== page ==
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(SKY NEWS) – Hyperinflation in Venezuela has led to an economic crisis which is spreading to the health system.
Inflation could top 1,000,000% and doctors have gone on strike amid falling standards.
Sky’s Alex Crawford went inside the hospitals of Venezuela to see how the doctors who are left are coping.
Sky News has gained rare access inside Venezuela’s crumbling health care service and found it struggling to deliver the most basic of care.
Our team saw patients stacked up on hospital trolleys and large sections of the hospital boarded off because of a lack of medics, medicines and supplies. One doctor told us a patient had died just before our arrival because they didn’t have a needle.
The hospital we visit is running with a fraction of the staff as medics have gone on strike demanding higher pay while others have just given up. One doctor told our team she was paid about five million bolivares a month, while a packet of eggs costs her four million.
Dr Emily Montilla said: “We cannot afford to eat. But we are here because of love. We have to help these people.”
The Venezuelan president is struggling to control hyperinflation and stem the flow of tens of thousands of his countrymen and women who are fleeing the social, economic and political turmoil in the nation.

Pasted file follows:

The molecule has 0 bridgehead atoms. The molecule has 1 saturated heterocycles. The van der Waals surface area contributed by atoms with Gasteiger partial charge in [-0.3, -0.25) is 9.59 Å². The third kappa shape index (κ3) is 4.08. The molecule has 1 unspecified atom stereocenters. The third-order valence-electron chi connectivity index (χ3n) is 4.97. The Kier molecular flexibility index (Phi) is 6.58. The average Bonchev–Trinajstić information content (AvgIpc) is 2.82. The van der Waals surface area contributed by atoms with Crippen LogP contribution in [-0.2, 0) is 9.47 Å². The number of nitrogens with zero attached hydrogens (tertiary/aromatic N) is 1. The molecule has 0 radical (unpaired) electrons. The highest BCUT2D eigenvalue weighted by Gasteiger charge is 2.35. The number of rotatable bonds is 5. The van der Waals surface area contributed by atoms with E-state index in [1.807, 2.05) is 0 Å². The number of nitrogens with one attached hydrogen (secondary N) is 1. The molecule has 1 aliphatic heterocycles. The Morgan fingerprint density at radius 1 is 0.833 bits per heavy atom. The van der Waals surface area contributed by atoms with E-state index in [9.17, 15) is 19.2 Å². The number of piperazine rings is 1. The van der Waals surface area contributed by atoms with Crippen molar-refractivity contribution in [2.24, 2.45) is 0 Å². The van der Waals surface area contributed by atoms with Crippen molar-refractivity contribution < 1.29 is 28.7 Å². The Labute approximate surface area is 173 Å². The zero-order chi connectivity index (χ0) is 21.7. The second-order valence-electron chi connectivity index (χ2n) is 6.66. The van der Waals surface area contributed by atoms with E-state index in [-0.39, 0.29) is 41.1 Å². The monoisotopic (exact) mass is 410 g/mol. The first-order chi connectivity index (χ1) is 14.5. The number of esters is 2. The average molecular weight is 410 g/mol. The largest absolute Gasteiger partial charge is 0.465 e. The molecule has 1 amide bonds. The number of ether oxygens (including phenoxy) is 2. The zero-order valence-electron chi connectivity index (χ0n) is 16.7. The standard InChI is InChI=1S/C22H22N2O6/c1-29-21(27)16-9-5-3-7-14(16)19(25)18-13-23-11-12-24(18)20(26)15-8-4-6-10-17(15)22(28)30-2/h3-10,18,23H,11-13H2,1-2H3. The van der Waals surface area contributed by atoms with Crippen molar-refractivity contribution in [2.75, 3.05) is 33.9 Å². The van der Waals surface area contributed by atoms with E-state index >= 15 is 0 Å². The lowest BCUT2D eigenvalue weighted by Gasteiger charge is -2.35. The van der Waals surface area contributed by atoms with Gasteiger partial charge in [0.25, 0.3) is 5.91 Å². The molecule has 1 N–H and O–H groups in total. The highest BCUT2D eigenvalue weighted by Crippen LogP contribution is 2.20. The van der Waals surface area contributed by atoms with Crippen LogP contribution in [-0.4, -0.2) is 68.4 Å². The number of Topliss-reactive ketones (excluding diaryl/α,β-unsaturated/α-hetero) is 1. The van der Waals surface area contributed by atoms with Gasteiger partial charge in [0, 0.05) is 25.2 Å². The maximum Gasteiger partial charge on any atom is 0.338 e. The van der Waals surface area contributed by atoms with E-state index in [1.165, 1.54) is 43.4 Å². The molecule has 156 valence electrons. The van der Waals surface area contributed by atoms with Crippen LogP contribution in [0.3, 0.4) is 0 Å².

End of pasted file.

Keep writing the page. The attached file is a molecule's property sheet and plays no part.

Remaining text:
Another student doctor, Margaret Gamboa, told us: “Everything here is so sad… I can’t not help them, because they need help and there is no one here.”
A young man was bent over his dead relative sobbing while we were there. The relatives of many of those who don’t survive here are convinced that but for the national crisis, their loved ones would still be alive.
Other patients were left on stretchers and stored in stairwells and around corners. They’re only accepting emergency cases in this hospital in San Cristobal, Tachira State – but they cannot cope with them.
Nine-year-old Cesar Torres is a tragic example of a healthcare system on its knees. He was admitted with diarrhoea, but while inside the hospital developed several other infections.
When we saw him, he was spending his 66th day in hospital, including two months in intensive care during which he nearly died.
Hygiene has taken a dive because there are no cleaners and little air conditioning. We saw flies everywhere and many of the relatives are having to care for family members themselves.
Every patient has to buy their own bandages, medicines, even gloves. If you can’t afford to, you wait or you miss out.
Cesar has had some help from charity organisations who took pity on him. The charity of strangers is what has saved him.
Even so, he desperately needs a simple anti-fungal antibiotic and the hospital does not have it. And so, he remains bed-ridden, unable to move very much, and underweight.
Every breath is a rasping gasp whistling through his infected tracheotomy.
But Cesar’s father calls his young son a “miracle”.
“Eighty per cent of those in ICU with him died,” Julio Cesar Torres tells us. “There are so many factors that are to blame for this….social, economic, political…”
His young son looks up and mouths “gracias” at him as his father wipes his forehead. And urged on by his father, he waves weakly to us as we leave.
Venezuela’s health care is failing him and so many tens of thousands of others.
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